Best Natives for Mountain West

Photo: Steve Aitken

Top Pick: Sulphur flower is an adaptable evergreen that shines in every season

Name: Eriogonum umbellatum

Zones: 3–8

Size: 6 to 15 inches tall and 15 to 24 inches wide

Conditions: Full sun to partial shade; average to dry, well-drained soil

Come late fall and winter, the leathery oval foliage of sulphur flower takes on reddish hues—making you appreciate its handsome, long-lived, ruddy mounds even more. When spring returns, the leaves become deep green again, and as summer draws near, flower buds begin to expand into luminescent lemon yellow pompom-like clusters—hence the common name. These shimmer in the bright, hot sunlight of daytime at high
as well as in the waning light of cool mountain evenings, drawing the attention of native bees and human beings alike and blooming for well over a month. As the blossoms begin to dry and form seed, they persist in a papery form that often turns orange or reddish for weeks longer before disintegrating. Undemanding, sulphur flower needs no more than  a tidying snip of the remnant flower stems in fall and perhaps a drink or two of water during an especially dry summer.

More Favorite Picks



Claret cup cactus

Name: Echinocereus triglochidiatus

Zones: 5–9

Size: 8 to 24 inches tall and 12 to 24 inches wide

Conditions: Full sun; dry, lean, well-drained soil

One of the hardiest and most adaptable cacti, this long-lived and variable species grows thick, water-storing, bright green, leafless stems that are protected by spines. Over time it forms handsome, basket-like mounds. An individual’s spines can vary from pale straw in color to reddish to gray to black, and rarely can they be mostly or completely absent. The common name refers to the stunning bright red cup-shaped flowers—from 1 to 3 inches wide depending on the selection—that top each stem in spring, attracting hummingbirds and native bees. Small-stemmed shorter selections tend to be hardier than the largest.

Photo: Bill Johnson

Rocky Mountain penstemon

Name: Penstemon strictus

Zones: 3–7

Size: 18 to 24 inches tall and 24 to 36 inches wide

Conditions: Full sun; average to dry, well-drained soil

North America boasts well over two hundred species of penstemons, native mostly to the western states. Sadly, many are fussy and short-lived as garden plants. Big, bold Rocky Mountain penstemon bucks that trend, persisting for over a decade in most gardens and soil types as long as it gets sun and good drainage. For several weeks in late spring and early summer, snout-shaped indigo-blue flowers open all along dozens of strongly upright flowering stems, drawing native bees, bumblebees, and even the occasional hummingbird. The low evergreen foliage mat is a shiny rich emerald green. Pair it with sulphur flower for a great duet.

Photo: Bill Johnson

Gumbo lily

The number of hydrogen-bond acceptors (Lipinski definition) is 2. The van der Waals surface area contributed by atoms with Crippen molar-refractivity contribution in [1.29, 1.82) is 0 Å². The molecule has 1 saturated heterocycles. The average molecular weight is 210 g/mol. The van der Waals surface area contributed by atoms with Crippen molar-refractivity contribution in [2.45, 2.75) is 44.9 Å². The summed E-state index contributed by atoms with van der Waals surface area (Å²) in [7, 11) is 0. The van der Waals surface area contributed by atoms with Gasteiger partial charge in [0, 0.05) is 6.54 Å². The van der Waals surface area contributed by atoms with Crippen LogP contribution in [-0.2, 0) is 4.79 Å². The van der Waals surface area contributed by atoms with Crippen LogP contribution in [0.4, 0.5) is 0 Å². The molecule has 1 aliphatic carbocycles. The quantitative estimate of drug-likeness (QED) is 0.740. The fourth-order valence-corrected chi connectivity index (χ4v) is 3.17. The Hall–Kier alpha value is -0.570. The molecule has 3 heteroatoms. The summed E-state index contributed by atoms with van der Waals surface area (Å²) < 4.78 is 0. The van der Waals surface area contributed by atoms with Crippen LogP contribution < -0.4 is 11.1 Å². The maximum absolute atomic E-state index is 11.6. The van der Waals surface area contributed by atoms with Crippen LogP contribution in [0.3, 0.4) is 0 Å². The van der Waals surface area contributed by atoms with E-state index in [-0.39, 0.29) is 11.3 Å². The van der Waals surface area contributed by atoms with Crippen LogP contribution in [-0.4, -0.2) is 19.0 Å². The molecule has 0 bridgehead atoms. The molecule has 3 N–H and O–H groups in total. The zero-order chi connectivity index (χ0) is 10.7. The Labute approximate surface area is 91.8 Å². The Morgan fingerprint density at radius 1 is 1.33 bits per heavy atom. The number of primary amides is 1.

Name: Oenothera caespitosa

Zones: 4–9

Size: 6 to 12 inches tall and 12 to 24 inches wide

Conditions: Full sun; dry, well-drained, lean soil

The most parched, inhospitable badlands soil—called gumbo—begets this lovely perennial wildflower and gives it the fun common name. Narrow wavy-edged gray-green foliage forms a rosette from which 3-inch-wide white flowers arise in spring and early summer. These open in the afternoon and remain expanded all night and on cloudy days, wafting a sweet fragrance to entice sphinx moths and delight passersby. Both buds and pollinated blossoms are pink rather than white to reroute dusk- and night-flying pollinating insects to the paler, more visible, freshly opened blossoms. Hot sun and dry conditions suit this deceptively demure-looking denizen of harsh places.


Plains gayfeather

Name: Liatris punctata

Zones: 4–8

Size: 12 to 18 inches tall and wide

Conditions: Full sun; average to dry,
well-drained soil

This is the most drought-tolerant species of a wonderful genus native to North America. Long-lived plains gayfeather grows from a woody storage root and crown, sending up pinelike, dark green narrow foliage in whorls along stiffly upright stems. A bit slow to get started, this survivor matures over a few years to produce well over a dozen stems of rose-purple flower spikes per plant, making a brilliant late summer “bouquet” favored by bees and butterflies. These bouquets blend perfectly with small-bunch grasses such as blue grama grass (Bouteloua gracilis, Zones 3–10). Monarchs are drawn to the plant while on their migration south, suddenly appearing like magic as the first flowers open.

Noteworthy native nurseries in your area

  • Harlequin’s Gardens, Boulder, CO; 303-939-9403;
  • High Mountain Nursery, Draper, UT; 888-832-1262;
  • Washoe State Nursery, Carson City, NV; 775-849-0213;
Photo: courtesy of Lauren Springer

The expert: Lauren Springer is an author, designer, and horticulturist at the Gardens on Spring Creek in Fort Collins, Colorado.

From Fine Gardening #196

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